Sometimes it is the duty of responsible people to reject the shadows in favor of reality. And in the case of Israel — not always, but often enough — the reality is this: it is being condemned not because of its actions; it is being condemned because of its very existence, because of its very nature, and yes, because of its Jewishness. The objections against Israel are not specific to this or that act; they are existential.

17. French Archaeologists Dig up 1983 Picnic Remains

18. Subtle eye-makeup from the tasteful, restrained era history calls “The 70s.”

19. This 8-month-old baby is hearing sound for the very first time:

20.  Am I still under oath?  What about the right to remain silent – do I still have th

Dustin Steeve

21. Dr. Trevor Hart – professor at St. Andrews in Scotland – shares the gospel.

22. The dark side arises for phone apps:

“In one incident, Google pulled dozens of unauthorized mobile-banking apps from its Android Market in December. The apps, priced at $1.50, were made by a developer named “09Droid” and claimed to offer access to accounts at many of the world’s banks. Google said it pulled the apps because they violated its trademark policy.

The apps were more useless than malicious, but could have been updated to capture customers’ banking credentials, said John Hering, chief executive of Lookout, a mobile security provider. “It is becoming easier for the bad guys to use the app stores,” Mr. Hering said.”

23. Steve Jobs WWDC keynote talk (where he reveals the iPhone 4) in 90 seconds:

Renee Bolinger

24. Something is better than nothing, but i have spent very little time at the computer or reading or anything this week. Here’s what i’ve come across:

25. Working on a presentation?  Wondering whether to use the font ‘comic sans’? Here’s your answer.

26. Improv everywhere pranks New Yorkers…. again.  This time, by offering what they’ve always wanted: a tourist lane.

27. Some of the most terrifying playgrounds… ever.

28. String theory… It’s actually just a maze made out of yarn.  You could solve this dilemma with a sword, or scissors.

29. Does the internet actually make us shallow human beings?  Science gets into the debate: looks like our brains might be changing.

Robin Dembroff

30. Try your hand at editing a documentary on a sensitive topic. Good luck, and try not to make anyone hate you.

32. Hype Machine is a mp3 aggregator that draws from indie music blogs. Find the song that you heard once in passing, and never forgot. Or, find the better song that came up on Hype Machine instead after you put the title in wrong about ten times. Not that I’ve ever done that or anything.

33. How to craft/create a joke. Of course, I was only attracted to this link because I’m so awful at writing jokes. But we don’t need to talk about that. ‘

33 Things: The Week’s Amusing & Intriguing Links

1. “Is Marquette Free to be Catholic?”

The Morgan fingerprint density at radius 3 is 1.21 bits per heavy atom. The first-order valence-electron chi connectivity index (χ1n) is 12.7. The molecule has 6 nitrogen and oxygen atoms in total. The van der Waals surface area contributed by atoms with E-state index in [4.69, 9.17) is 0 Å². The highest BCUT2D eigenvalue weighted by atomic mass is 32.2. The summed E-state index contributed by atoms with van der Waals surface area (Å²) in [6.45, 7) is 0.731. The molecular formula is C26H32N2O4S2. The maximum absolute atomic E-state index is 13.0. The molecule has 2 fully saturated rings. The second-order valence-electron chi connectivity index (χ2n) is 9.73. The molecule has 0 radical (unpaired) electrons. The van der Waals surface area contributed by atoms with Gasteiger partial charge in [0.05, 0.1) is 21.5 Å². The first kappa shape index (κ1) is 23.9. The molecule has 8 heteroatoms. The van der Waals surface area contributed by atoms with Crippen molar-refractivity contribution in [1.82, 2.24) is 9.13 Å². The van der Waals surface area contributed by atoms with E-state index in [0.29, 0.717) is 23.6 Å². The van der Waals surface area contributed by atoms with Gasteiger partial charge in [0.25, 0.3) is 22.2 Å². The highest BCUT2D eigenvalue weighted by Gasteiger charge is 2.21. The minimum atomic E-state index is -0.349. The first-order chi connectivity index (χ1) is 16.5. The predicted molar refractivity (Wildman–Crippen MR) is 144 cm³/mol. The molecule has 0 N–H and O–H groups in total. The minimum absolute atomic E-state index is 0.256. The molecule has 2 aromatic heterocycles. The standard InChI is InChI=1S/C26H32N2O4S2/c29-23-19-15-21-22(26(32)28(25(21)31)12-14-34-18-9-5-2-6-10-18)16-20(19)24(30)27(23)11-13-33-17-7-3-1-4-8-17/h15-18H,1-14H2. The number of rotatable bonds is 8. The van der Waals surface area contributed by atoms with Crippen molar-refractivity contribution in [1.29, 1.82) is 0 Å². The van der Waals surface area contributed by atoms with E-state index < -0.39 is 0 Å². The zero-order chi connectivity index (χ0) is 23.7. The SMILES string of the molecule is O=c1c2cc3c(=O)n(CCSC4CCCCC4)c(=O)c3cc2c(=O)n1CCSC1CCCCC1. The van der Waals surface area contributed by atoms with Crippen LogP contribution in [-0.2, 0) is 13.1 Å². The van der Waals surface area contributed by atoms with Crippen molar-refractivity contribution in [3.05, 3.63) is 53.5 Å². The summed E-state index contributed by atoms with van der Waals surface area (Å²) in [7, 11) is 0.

2. Justice Souter’s Commencement Address to Harvard Graduates

3. A “menaissance” is under way, and the classically clad “retrosexual” is leading the charge.

4. Just tell him the last five books you read, and he’ll tell your future…book.

5. A growing collection of actual courses from Ivy League Universities (this includes Oxford and Cambridge) Most of these courses also provide course material.  The best part is, it’s FREE!  Education for the Masses!

6. Submit your accent for research.

7. What an oyster has to say about…Jamestown?

8. “The right to remain silent” doesn’t apply… when you start talking.

9. If success breeds contempt, then bloggers are finally making it big.

10. On Waxing the Face of a Thirteen-Year-Old Girl

11. The Quest for Frisson

12. Librarians: not as quiet as you thought.

13. The gift of a mother’s voice

14. Superheroes have to go to school too, you know.

15. Hey, at least they got his name right…

16. Peggy?  Ted?  Harry?  Who comes up with these names, anyway?

17. Socrates meets the Home Shopping Network:

Do not thank me, Glaucon, for I have merely demonstrated to you what you already know about the EZ-Klean Mop™.

18. How to get your camera back if/when you leave it or lose it.

19. Lost, re-enacted by cats in 2 minutes:

20. It may be time to throw out that bulky home entertainment system.  Meet the future: a combination of Jeeves & R2D2.

21. It may be a ‘duh’, but Jesus didn’t read the New Testament.

22. Jordi Savall’s Jerusalem in concert:

“Jerusalem is a city that makes you feel you are very close to the heavens because the clouds, they are very close,” Savall says. “The city is in a high space, and you feel in a very different situation than anywhere else in the world.”

23. Christian music….from SPAAAAAACE!

24. What’s in a name? Just your destiny, that’s all.

25. One, Two, Three… Say “Potato Starch!”

26. Use the sounds of the streets of Hamburg to compose music: the Philharmoniker Hamburg uses 5 webcams and the millions of Hamburg resident to give you urban musical sounds, all at your disposal.

27. A fun way to teach your kid (or yourself) about the sounds and look of 5 different natural habitats: Echogenesis.